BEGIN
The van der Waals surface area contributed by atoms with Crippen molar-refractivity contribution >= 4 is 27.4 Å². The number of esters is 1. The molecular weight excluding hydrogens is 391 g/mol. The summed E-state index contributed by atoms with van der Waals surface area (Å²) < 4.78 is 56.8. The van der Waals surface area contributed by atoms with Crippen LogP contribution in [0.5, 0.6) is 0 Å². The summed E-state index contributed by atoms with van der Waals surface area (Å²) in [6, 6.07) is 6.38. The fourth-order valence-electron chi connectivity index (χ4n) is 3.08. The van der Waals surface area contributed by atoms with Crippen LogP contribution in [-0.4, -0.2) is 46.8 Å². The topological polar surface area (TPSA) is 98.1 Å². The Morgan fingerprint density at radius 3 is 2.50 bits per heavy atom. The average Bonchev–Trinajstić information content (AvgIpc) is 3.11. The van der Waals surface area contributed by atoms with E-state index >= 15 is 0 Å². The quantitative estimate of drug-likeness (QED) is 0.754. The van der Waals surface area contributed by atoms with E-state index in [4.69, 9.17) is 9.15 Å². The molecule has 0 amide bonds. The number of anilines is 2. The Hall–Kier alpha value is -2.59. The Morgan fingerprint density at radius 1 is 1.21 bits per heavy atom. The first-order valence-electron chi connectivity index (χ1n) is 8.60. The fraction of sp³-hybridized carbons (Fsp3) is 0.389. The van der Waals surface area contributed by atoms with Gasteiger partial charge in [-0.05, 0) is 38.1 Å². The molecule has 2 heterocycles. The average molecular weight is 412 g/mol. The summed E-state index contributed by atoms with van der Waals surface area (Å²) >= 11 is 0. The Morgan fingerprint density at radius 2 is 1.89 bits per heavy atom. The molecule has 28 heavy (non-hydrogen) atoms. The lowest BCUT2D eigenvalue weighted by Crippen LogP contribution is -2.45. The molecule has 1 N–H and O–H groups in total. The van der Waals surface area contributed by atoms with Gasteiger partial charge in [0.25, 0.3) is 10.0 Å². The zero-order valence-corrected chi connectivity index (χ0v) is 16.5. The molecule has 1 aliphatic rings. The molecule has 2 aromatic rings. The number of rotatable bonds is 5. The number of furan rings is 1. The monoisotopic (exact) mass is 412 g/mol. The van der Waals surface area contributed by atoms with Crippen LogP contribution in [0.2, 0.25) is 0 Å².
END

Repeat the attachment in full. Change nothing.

The van der Waals surface area contributed by atoms with Crippen molar-refractivity contribution >= 4 is 27.4 Å². The number of esters is 1. The molecular weight excluding hydrogens is 391 g/mol. The summed E-state index contributed by atoms with van der Waals surface area (Å²) < 4.78 is 56.8. The van der Waals surface area contributed by atoms with Crippen LogP contribution in [0.5, 0.6) is 0 Å². The summed E-state index contributed by atoms with van der Waals surface area (Å²) in [6, 6.07) is 6.38. The fourth-order valence-electron chi connectivity index (χ4n) is 3.08. The van der Waals surface area contributed by atoms with Crippen LogP contribution in [-0.4, -0.2) is 46.8 Å². The topological polar surface area (TPSA) is 98.1 Å². The Morgan fingerprint density at radius 3 is 2.50 bits per heavy atom. The average Bonchev–Trinajstić information content (AvgIpc) is 3.11. The van der Waals surface area contributed by atoms with E-state index >= 15 is 0 Å². The quantitative estimate of drug-likeness (QED) is 0.754. The van der Waals surface area contributed by atoms with E-state index in [4.69, 9.17) is 9.15 Å². The molecule has 0 amide bonds. The number of anilines is 2. The Hall–Kier alpha value is -2.59. The Morgan fingerprint density at radius 1 is 1.21 bits per heavy atom. The first-order valence-electron chi connectivity index (χ1n) is 8.60. The fraction of sp³-hybridized carbons (Fsp3) is 0.389. The van der Waals surface area contributed by atoms with Gasteiger partial charge in [-0.05, 0) is 38.1 Å². The molecule has 2 heterocycles. The average molecular weight is 412 g/mol. The summed E-state index contributed by atoms with van der Waals surface area (Å²) >= 11 is 0. The Morgan fingerprint density at radius 2 is 1.89 bits per heavy atom. The molecule has 28 heavy (non-hydrogen) atoms. The lowest BCUT2D eigenvalue weighted by Crippen LogP contribution is -2.45. The molecule has 1 N–H and O–H groups in total. The van der Waals surface area contributed by atoms with Gasteiger partial charge in [0.25, 0.3) is 10.0 Å². The zero-order valence-corrected chi connectivity index (χ0v) is 16.5. The molecule has 1 aliphatic rings. The molecule has 2 aromatic rings. The number of rotatable bonds is 5. The number of furan rings is 1. The monoisotopic (exact) mass is 412 g/mol. The van der Waals surface area contributed by atoms with Crippen LogP contribution in [0.2, 0.25) is 0 Å².